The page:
Iconoclasts and Their Motives
This book aims to counteract the overall scholarly neglect of the phenomenon of iconoclasm. Rather than analyzing the history of anti-image movements, the author discerns broad commonalities in the motives of many disparate individual acts of iconoclasm. Beyond their role as attention-getting gestures, acts of iconoclasm depend on the power of the conflation of image and prototype; iconoclasts are either disturbed by this conflation and reject it by mutilating the sign, or exploit it to enable a form of resistance to the prototype. Most generally, iconoclasm reinforces the necessity of attending to the dialectical relationship between works of art and their beholders.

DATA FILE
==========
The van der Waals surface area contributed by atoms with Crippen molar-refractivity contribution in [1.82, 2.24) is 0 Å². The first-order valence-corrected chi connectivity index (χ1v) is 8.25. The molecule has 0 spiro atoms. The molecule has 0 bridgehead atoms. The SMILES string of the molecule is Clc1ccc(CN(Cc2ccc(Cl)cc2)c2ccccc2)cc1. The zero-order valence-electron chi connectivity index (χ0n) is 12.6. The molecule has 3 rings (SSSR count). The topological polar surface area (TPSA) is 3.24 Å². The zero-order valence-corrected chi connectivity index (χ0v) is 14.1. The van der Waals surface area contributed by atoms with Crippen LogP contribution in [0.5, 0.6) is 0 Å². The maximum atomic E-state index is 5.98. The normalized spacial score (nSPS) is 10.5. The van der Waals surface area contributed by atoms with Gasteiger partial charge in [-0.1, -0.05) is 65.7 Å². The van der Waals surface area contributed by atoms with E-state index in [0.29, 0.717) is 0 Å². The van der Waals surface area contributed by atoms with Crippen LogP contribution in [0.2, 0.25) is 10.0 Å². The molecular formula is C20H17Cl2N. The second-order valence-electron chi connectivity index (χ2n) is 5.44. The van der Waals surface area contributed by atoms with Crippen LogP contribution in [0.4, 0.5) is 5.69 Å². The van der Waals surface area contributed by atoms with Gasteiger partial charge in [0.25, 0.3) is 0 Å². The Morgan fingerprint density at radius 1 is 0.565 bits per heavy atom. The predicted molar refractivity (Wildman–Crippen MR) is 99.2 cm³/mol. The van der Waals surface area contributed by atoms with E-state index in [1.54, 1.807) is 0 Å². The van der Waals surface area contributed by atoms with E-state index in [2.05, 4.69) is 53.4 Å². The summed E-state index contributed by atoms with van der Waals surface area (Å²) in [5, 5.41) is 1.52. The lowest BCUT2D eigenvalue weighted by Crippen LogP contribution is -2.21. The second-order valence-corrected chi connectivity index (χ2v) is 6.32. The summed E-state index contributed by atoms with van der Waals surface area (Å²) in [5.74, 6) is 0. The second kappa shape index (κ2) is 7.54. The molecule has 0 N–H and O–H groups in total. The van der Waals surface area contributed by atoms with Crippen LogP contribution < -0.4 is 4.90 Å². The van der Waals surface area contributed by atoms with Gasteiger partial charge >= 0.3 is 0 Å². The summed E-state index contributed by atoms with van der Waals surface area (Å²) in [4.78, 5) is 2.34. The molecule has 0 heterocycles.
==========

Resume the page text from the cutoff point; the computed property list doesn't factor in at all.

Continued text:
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- Distributed in North America by A. Schram
- Publication Origin
- Montclair, N.J.
- Academic Units
- Art History and Archaeology